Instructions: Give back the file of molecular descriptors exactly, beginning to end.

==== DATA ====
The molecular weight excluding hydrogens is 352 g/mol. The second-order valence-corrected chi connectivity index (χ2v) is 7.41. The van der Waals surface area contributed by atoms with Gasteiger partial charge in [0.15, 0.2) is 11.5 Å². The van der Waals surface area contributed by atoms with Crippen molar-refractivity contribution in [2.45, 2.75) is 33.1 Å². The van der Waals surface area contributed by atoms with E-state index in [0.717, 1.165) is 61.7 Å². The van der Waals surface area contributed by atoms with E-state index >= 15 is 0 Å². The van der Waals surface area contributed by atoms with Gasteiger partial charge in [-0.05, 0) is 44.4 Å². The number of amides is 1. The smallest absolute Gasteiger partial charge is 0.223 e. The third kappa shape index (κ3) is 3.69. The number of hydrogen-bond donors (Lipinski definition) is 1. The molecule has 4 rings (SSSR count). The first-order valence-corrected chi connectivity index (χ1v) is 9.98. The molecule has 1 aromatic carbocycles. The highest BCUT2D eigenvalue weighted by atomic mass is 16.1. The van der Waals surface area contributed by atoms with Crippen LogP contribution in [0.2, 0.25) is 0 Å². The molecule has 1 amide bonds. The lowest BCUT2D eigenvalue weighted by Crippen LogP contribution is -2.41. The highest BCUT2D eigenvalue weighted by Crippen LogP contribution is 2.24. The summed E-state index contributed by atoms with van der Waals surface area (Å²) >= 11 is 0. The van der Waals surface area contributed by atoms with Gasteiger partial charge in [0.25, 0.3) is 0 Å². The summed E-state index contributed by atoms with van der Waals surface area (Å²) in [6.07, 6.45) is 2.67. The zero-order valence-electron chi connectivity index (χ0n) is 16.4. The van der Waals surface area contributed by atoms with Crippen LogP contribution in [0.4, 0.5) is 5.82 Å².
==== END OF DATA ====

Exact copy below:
The molecular weight excluding hydrogens is 352 g/mol. The second-order valence-corrected chi connectivity index (χ2v) is 7.41. The van der Waals surface area contributed by atoms with Gasteiger partial charge in [0.15, 0.2) is 11.5 Å². The van der Waals surface area contributed by atoms with Crippen molar-refractivity contribution in [2.45, 2.75) is 33.1 Å². The van der Waals surface area contributed by atoms with E-state index in [0.717, 1.165) is 61.7 Å². The van der Waals surface area contributed by atoms with E-state index >= 15 is 0 Å². The van der Waals surface area contributed by atoms with Gasteiger partial charge in [-0.05, 0) is 44.4 Å². The number of amides is 1. The smallest absolute Gasteiger partial charge is 0.223 e. The third kappa shape index (κ3) is 3.69. The number of hydrogen-bond donors (Lipinski definition) is 1. The molecule has 4 rings (SSSR count). The first-order valence-corrected chi connectivity index (χ1v) is 9.98. The molecule has 1 aromatic carbocycles. The highest BCUT2D eigenvalue weighted by atomic mass is 16.1. The van der Waals surface area contributed by atoms with Crippen LogP contribution in [0.2, 0.25) is 0 Å². The molecule has 1 amide bonds. The lowest BCUT2D eigenvalue weighted by Crippen LogP contribution is -2.41. The highest BCUT2D eigenvalue weighted by Crippen LogP contribution is 2.24. The summed E-state index contributed by atoms with van der Waals surface area (Å²) >= 11 is 0. The van der Waals surface area contributed by atoms with Gasteiger partial charge in [0.25, 0.3) is 0 Å². The summed E-state index contributed by atoms with van der Waals surface area (Å²) in [6.07, 6.45) is 2.67. The zero-order valence-electron chi connectivity index (χ0n) is 16.4. The van der Waals surface area contributed by atoms with Crippen LogP contribution in [0.4, 0.5) is 5.82 Å².